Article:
When I first loaded Copy Kitty, what stood out to me was the look. There is a lot of bright lights and an intro into how to play; good signs to start. The story is straightforward: a magically gifted Kitera (catgirl) named Boki gets a gift from her uncle, Savant. The gift is a military training program called Flux. However, it’s custom designed to be used by Boki to train her abilities, which is to copy other abilities. Boki’s ultimate goal is to become a superhero. Players learn this from the opening where we see her room adorned with posters and figures of super heroes.
Disclosure: This review was written using a press copy of the game.
Copy Kitty is a polished side-scroller platformer with a Megaman styled system. Playing as Boki, players pick up abilities from enemies directly instead of by bosses. It does have a few catches. I could only have 3 abilities at one time, but those abilities could be merged into one for a little extra cost. However, these abilities didn’t retain from level to level. The farther I got into it, more abilities start showing, and the more combinations I found. There is even an area with all medieval abilities, enemies, and stage design. Just imagine a flame axe used to light a cannon, which ALSO can be moved around the map! On that same regard, I was able to play as Savant as well. He has much different controls, abilities, and speed. I liked the variety, but I prefer Boki’s speed and raw power.
The other notable flavor is the communication between the characters, both good and bad guys. While it’s all on screen speech bubbles, it still conveys personalities and quirks of each character. Boki is impatient and energetic. Savant is protective and firm with his mentoring. The commentary of all the characters involved gives them life in a way that made me interested in finding more about the story. I noticed even more of Boki’s personality shone through when I had died in a level a few times. She would give a suggestion of how to go about the stage differently as if she were talking to herself.
One of my favorite things about the game is the controls are smooth. It doesn’t feel forced or hard to get from place to place. The combat is very fun and there are two modes for switching your abilities: one is on the fly while the other is in a pause menu so I didn’t feel rushed. I do kind of wish there was a button to keep her stationary to make aiming a little more precise. It’s not terribly inconvenient the way it is, though, so that detail just a little bit of a nitpick.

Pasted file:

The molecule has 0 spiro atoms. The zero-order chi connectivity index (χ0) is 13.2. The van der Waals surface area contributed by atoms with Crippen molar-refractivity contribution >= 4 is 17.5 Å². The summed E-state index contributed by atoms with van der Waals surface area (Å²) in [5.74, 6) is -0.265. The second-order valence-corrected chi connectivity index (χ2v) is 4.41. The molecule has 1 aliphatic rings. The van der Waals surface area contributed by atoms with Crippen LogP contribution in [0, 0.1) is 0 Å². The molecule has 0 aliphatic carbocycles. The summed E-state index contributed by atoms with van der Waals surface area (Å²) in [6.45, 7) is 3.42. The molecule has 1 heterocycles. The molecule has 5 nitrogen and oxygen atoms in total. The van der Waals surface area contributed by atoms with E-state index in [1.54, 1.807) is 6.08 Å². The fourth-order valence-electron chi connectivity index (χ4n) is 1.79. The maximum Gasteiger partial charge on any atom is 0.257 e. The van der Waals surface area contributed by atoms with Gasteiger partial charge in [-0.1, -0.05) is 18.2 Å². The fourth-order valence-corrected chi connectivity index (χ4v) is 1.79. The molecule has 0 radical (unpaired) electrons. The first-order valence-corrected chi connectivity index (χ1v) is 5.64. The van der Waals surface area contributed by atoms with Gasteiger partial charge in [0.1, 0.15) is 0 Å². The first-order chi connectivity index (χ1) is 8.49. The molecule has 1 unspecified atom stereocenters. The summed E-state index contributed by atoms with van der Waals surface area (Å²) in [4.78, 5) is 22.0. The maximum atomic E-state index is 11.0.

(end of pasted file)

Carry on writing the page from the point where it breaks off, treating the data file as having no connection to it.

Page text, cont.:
The level design, while it does throw some curve balls, feels a bit repetitive since it’s chains of smaller levels, instead of one long level like most platformers. It feels arcade-esque in some ways. Each level set has a theme which all works right into the story. Some levels are way too easy while others are quite hard. It feels less like a difficulty curve and more like a heartbeat, where you don’t know if the next stage is going to punch you in the face or gently caress your arm and walk along with you while helpfully pointing out what to blow up next.
There are other modes to play the story. A hard mode for one, and an endless mode with a bunch of achievements if a player wanted to hone their skills or just go crazy. More content was recently added into the game, so it shows the developer is far from done working on it. Oh, and did I mention custom level design?
In regards to graphics and music, there are different settings. Turning the setting to max gives combat a bit of a rave party feel. Those sensitive to bright, flashing lights will be glad to be able to turn it down. There are setting options for the background as well as the foreground. Turning those down makes it a bit easier to not get lost and run into bad things while playing. In-game music for each area is absolutely fitting to the theme. The music is upbeat and invokes Boki’s energetic nature. There are darker tunes while in the dungeon styled stages as well, but still retains the energy.
Outside of the gameplay there is a ton of extra stuff relating to world building. There’s an encyclopedia that details the world, solar system, the different organizations, the characters, chronicles their brief history, a full bestiary, and lots of other notes that point towards an extremely detailed universe. It seems to indicate a whole series and not just a one shot. As events happen in game, it records them in the encyclopedia. The more players do, the more they learn! I give major props for the detail provided. I truly hope the developers decide to expand it into another game. Maybe one where Boki is not just in a simulation. There is plenty of room for expansion, and it’s a good, polished game that I recommend.
Check out the creator of Copy Kitty here! – http://entanma.com/